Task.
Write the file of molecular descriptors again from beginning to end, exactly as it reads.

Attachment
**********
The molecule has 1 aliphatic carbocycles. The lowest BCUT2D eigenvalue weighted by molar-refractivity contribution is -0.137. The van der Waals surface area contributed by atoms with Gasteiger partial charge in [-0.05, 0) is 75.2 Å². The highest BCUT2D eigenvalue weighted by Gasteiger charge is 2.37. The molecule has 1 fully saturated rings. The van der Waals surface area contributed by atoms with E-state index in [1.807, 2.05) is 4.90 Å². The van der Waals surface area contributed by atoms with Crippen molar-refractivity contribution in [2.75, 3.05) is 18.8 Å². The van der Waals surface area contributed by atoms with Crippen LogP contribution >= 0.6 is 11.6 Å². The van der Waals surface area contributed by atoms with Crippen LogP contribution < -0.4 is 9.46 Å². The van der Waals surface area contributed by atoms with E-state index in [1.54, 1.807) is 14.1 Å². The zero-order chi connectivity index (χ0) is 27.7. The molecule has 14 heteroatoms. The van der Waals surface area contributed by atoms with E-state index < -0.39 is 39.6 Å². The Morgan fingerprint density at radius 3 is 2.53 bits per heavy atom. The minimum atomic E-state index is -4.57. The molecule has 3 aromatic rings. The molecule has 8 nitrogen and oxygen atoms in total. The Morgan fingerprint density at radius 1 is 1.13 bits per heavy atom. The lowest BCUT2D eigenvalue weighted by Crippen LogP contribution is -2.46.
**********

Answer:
The molecule has 1 aliphatic carbocycles. The lowest BCUT2D eigenvalue weighted by molar-refractivity contribution is -0.137. The van der Waals surface area contributed by atoms with Gasteiger partial charge in [-0.05, 0) is 75.2 Å². The highest BCUT2D eigenvalue weighted by Gasteiger charge is 2.37. The molecule has 1 fully saturated rings. The van der Waals surface area contributed by atoms with E-state index in [1.807, 2.05) is 4.90 Å². The van der Waals surface area contributed by atoms with Crippen molar-refractivity contribution in [2.75, 3.05) is 18.8 Å². The van der Waals surface area contributed by atoms with Crippen LogP contribution >= 0.6 is 11.6 Å². The van der Waals surface area contributed by atoms with Crippen LogP contribution < -0.4 is 9.46 Å². The van der Waals surface area contributed by atoms with E-state index in [1.54, 1.807) is 14.1 Å². The zero-order chi connectivity index (χ0) is 27.7. The molecule has 14 heteroatoms. The van der Waals surface area contributed by atoms with E-state index < -0.39 is 39.6 Å². The Morgan fingerprint density at radius 3 is 2.53 bits per heavy atom. The minimum atomic E-state index is -4.57. The molecule has 3 aromatic rings. The molecule has 8 nitrogen and oxygen atoms in total. The Morgan fingerprint density at radius 1 is 1.13 bits per heavy atom. The lowest BCUT2D eigenvalue weighted by Crippen LogP contribution is -2.46.